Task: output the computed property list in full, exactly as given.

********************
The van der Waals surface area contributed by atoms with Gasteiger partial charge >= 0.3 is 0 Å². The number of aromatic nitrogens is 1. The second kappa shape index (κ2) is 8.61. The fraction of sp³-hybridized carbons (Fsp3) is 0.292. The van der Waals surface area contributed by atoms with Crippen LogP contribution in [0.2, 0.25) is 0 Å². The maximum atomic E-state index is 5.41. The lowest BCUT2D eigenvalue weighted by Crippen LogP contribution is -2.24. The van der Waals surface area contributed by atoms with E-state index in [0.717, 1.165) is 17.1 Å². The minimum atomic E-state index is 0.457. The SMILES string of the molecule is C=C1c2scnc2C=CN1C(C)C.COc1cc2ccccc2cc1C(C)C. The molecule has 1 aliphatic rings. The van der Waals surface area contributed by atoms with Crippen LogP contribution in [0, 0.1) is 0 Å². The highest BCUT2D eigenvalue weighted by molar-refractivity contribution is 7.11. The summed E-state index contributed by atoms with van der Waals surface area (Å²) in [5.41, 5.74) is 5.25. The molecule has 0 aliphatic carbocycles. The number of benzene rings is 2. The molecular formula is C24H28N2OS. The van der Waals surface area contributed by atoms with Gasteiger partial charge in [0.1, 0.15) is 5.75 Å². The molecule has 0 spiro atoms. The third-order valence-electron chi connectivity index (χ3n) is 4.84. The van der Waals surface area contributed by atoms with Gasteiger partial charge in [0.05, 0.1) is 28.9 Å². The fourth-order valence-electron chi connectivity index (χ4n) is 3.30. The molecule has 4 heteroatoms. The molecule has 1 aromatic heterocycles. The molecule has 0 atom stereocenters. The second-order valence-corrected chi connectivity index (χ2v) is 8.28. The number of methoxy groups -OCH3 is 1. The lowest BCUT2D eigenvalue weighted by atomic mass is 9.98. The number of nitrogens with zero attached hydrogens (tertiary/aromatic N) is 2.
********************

The van der Waals surface area contributed by atoms with Gasteiger partial charge >= 0.3 is 0 Å². The number of aromatic nitrogens is 1. The second kappa shape index (κ2) is 8.61. The fraction of sp³-hybridized carbons (Fsp3) is 0.292. The van der Waals surface area contributed by atoms with Crippen LogP contribution in [0.2, 0.25) is 0 Å². The maximum atomic E-state index is 5.41. The lowest BCUT2D eigenvalue weighted by Crippen LogP contribution is -2.24. The van der Waals surface area contributed by atoms with E-state index in [0.717, 1.165) is 17.1 Å². The minimum atomic E-state index is 0.457. The SMILES string of the molecule is C=C1c2scnc2C=CN1C(C)C.COc1cc2ccccc2cc1C(C)C. The molecule has 1 aliphatic rings. The van der Waals surface area contributed by atoms with Crippen LogP contribution in [0, 0.1) is 0 Å². The highest BCUT2D eigenvalue weighted by molar-refractivity contribution is 7.11. The summed E-state index contributed by atoms with van der Waals surface area (Å²) in [5.41, 5.74) is 5.25. The molecule has 0 aliphatic carbocycles. The number of benzene rings is 2. The molecular formula is C24H28N2OS. The van der Waals surface area contributed by atoms with Gasteiger partial charge in [0.1, 0.15) is 5.75 Å². The molecule has 0 spiro atoms. The third-order valence-electron chi connectivity index (χ3n) is 4.84. The van der Waals surface area contributed by atoms with Gasteiger partial charge in [0.05, 0.1) is 28.9 Å². The fourth-order valence-electron chi connectivity index (χ4n) is 3.30. The molecule has 4 heteroatoms. The molecule has 1 aromatic heterocycles. The molecule has 0 atom stereocenters. The second-order valence-corrected chi connectivity index (χ2v) is 8.28. The number of methoxy groups -OCH3 is 1. The lowest BCUT2D eigenvalue weighted by atomic mass is 9.98. The number of nitrogens with zero attached hydrogens (tertiary/aromatic N) is 2.